The last two days saw record numbers of pork producers and industry professionals in London. “A Platform for Success”, the 16th annual London Swine Conference (LSC) continued to build on the growth of recent years. Registration topped 400 this year for the sow day and over 250 for wean to finish. Sponsors and attendees from industry continue to be impressed with the number of primary producers who attend LSC.

Attendees were encouraged to think beyond their own business to consider the future of agriculture and food production in our changing culture. Other big picture issues discussed included antimicrobial resistance and the changing business structure of the North American hog industry.

On-farm topics dealt with barn management, health, nutrition, genetics, fertility and much more. Information was presented from leading researchers, academics and front line farm managers to blend the theory with applications on the farm.

One popular session by consultant Elaine Froese discussed planning for business transfers from generation to generation. Attendee comments included “This event was helpful, now to get the family on board” and “hoping to stop becoming a referee”.

The planning committee extends their thanks to Premier Sponsors: Better Pork Magazine, Farm Credit Canada, Total Swine Genetics Inc., and Zantingh Direct Inc.  The support of these and over 35 additional industry sponsors make LSC possible. With their support, LSC continues to be a premier education event for the swine industry in Ontario.

Conference proceedings are available online at www.londonswineconference.ca along with proceedings from all past conferences. New this year is a Highlights page that will share photos and comments about the conference in the next few weeks.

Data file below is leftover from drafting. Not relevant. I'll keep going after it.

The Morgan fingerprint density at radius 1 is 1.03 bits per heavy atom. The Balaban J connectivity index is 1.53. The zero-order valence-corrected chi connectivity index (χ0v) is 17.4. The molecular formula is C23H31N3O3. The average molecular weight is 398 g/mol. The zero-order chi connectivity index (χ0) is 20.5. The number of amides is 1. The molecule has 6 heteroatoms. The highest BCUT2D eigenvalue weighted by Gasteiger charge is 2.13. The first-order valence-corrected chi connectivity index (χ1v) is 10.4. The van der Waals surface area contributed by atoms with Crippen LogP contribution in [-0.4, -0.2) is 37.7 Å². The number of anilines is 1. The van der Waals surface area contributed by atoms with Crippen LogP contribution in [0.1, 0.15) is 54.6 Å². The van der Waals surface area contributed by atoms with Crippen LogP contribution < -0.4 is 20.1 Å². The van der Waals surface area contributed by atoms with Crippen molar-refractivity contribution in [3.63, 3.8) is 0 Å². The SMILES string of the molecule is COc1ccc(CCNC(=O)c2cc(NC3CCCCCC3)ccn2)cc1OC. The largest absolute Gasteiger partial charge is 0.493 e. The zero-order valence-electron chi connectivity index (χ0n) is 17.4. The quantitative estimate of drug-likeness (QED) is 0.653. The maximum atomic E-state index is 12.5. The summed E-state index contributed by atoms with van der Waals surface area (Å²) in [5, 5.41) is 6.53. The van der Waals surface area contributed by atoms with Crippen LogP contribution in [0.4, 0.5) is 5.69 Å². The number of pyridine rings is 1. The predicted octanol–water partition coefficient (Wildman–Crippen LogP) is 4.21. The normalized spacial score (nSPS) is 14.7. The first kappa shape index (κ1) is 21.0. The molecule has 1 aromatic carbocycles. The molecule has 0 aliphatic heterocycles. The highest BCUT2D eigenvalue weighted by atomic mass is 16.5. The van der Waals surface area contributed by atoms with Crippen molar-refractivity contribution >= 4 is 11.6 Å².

The London Swine Conference began in 2001, and continues as a joint effort of the University of Guelph, Ontario Pork, the Ontario Pork Industry Council and the Ontario Ministry of Agriculture, Food and Rural Affairs. Its main aim is to provide a forum for the exchange of credible, science-based information for decision makers and influencers in the pork industry, to encourage the exchange and adoption of knowledge for the betterment of the industry.

This year’s theme of the London Swine Conference is “A Platform for Success”. Join us April 5-6 at the Double Tree by Hilton in London, Ontario.

April 5th – Sow Topics:

  • Parity 3 Roadblock
  • Optimizing Loose Housing
  • The Modern Sow: Top Production Issues
  • Pushing the Boundries of AI Technology
  • Managing the Health Status of the Sow
  • Practical Loose Sow Management
  • Gilt Management, Physiology and Sow Longevity
  • Solutions to Productivity Challenges

April 6th – Wean to Finish Topics:

  • Getting Ready for the Next Disease
  • Antimicrobial Resistance: Myths and Realities
  • Early Nursery Nutrition
  • Behind the Numbers of Finishing Barn Management
  • Options to Crontrol Post-Weaning Diseases
  • Liquid Feeding
  • Feeding for Carcass Value

Other Topics Include:

  • The Agriculture Manifesto – Day 1
  • Managing Generational Expectations – Day 1
  • Changing Business Structure of the North American Hog Industry – Day 2
  • Sustainable Intensification – Day 2

 

Register now at www.londonswineconference.ca